The wrath of cancel culture

Social media platforms hurl their presence into all aspects of our lives, leading users to find a keen interest in placing celebrities under a microscope. The slightest slip-up by these figures can create a tidal wave of hate and scrutiny.

 This is known as cancel culture, and it is polarizing, exploited and criticized. Cancel culture was created by the masses as a way to hold influential people accountable for their actions. It is only truly effective when bank accounts have been depleted, chances of receiving another job in the public light are thrown out of the window, and the voice and words of the canceled are irrelevant and ignored. Cancel Culture should provide a brutal reality check and show those who are facing cancellation the harsh consequences that come with their harmful actions.  But for some people, like the celebrities listed below, it doesn’t achieve that goal. 


Full of magic (and lots of tweets) – J.K. Rowling 

Joanne Kathleen “J.K.” Rowling has built an empire built on spreading magic and hope to young witches and wizards. Undoubtedly full of talent, Rowling has continuously earned money from the Harry Potter franchise, marked by the publishing of her first book in 1997. This catapulted her net worth to over a billion dollars. 

While Rowling’s brain may have catapulted her into billionaire status, it also created a space for her to share her harmful opinions. In a series of tweets, Rowling voiced her anger toward transgender women. In 2020, she responded to an article who used the term, “people who menstruate” with, “‘People who menstruate.’ I’m sure there used to be a word for those people. Someone help me out. Wumben? Wimpund? Woomud?” Unsettled with the fact that the article did not use the term women, Rowling later tweeted, “TERF Wars.” TERF stands for trans-exclusionary radical feminist. 

Rowling’s hateful messages were met by disappointed, shocked and angry fans. Despite this backlash, Rowlings’ bank account continues to grow and her Harry Potter empire continues to expand. Rowlings’ growing net worth does not signify that cancel culture is ineffective; however, it does point out its flaws. Even if a person is generally disliked for their offensive views, they can continue to increase their financial success.



The long and twisted fall down from success – Armie Hammer

In January 2021, the floodgates opened and claims against “Call Me By Your Name” star, Armie Hammer began. An anonymous Instagram account, “houseofeffie” posted screenshots from her and Hammer’s alleged four-year-long affair where he continuously physically and mentally abused her. He sent her messages expressing his desire to drink her blood and explicitly detailing his rape fantasies. Hammer continued to be exposed by the different women he was messaging on Instagram. “I am 100 percent cannibal,” Hammer wrote in a text message that was later posted on Instagram. “I want to eat you.”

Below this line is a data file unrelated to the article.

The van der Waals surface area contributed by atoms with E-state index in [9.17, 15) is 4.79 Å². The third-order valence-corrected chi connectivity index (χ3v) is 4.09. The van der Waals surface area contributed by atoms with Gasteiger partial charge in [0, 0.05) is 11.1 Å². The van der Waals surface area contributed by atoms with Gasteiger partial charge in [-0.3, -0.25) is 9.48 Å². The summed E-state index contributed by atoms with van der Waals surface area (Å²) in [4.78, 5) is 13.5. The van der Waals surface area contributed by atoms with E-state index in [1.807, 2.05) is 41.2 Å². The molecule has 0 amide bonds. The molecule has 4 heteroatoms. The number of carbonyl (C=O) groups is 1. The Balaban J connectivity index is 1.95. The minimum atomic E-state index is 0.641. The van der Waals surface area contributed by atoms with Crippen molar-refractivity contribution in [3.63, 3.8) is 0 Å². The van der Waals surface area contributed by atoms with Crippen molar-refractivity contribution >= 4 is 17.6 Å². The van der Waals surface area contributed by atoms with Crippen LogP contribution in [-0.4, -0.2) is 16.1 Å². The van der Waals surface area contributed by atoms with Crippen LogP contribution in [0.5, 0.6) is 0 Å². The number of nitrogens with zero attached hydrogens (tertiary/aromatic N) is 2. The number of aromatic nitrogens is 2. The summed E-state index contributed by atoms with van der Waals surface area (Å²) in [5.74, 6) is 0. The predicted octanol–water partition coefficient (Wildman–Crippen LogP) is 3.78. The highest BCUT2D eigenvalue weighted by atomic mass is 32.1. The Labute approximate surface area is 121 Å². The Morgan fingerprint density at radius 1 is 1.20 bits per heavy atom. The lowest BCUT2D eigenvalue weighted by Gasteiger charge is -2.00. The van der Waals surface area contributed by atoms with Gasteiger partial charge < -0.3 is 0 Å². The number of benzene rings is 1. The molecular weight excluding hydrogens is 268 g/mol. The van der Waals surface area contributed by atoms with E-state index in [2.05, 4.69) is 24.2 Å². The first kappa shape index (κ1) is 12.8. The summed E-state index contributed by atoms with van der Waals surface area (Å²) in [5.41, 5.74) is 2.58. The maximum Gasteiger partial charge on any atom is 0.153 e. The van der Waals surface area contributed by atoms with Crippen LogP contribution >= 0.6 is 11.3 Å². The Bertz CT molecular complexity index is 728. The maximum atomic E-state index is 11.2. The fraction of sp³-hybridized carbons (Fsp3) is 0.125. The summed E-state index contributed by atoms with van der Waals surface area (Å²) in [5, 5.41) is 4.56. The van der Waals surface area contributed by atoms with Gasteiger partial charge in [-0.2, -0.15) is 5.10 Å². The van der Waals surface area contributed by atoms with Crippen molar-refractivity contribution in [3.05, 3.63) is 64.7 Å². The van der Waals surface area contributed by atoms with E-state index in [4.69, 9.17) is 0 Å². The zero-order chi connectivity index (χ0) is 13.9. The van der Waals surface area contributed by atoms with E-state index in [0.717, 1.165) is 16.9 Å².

Hammer was quickly dropped by his management, as public outrage against his actions continued to rise. Hammer was then fired from movie projects and Broadway shows and is allegedly broke. Despite the universal shock over Hammer’s acts, two years later he continues to have a platform to make his voice heard. Air Mail interviewed Hammer in February, allowing him to share his side of the story where he denies the accused rape. 

Even though his bank account, public image and potential jobs in the future will never recover, Hammer still maintains a platform where fans and haters alike want to hear his voice. This shows a flaw of cancel culture; even though every aspect of Hammer was negatively impacted, people still care about his story.

Cancel culture has a large level of power over the influential people of the world. Many argue that cancel culture has unfairly humiliated those who have made small mistakes, ones that we make on a daily basis. For example, Charli D’Amelio refusing to eat a snail launched a title wave of hate from all sides of the internet. The reaction of hate and disgust towards D’Amelio was not warranted by her actions. 

Social media has paved a way for users to hold celebrities accountable and shine a spotlight on mistakes, and bad intentions, but the underbelly of cancel culture can feed off the smallest of things, like D’amelio spitting out a snail.

The ideology behind canceling culture is just. Why should we not call out bad behavior by those who are placed on a pedestal? Where the power of cancel culture falls short is it fails to educate those who have made small errors and instantly deems them as awful people. Cancel culture is necessary for holding people accountable for their harmful actions, however truly canceling someone is easier said than done.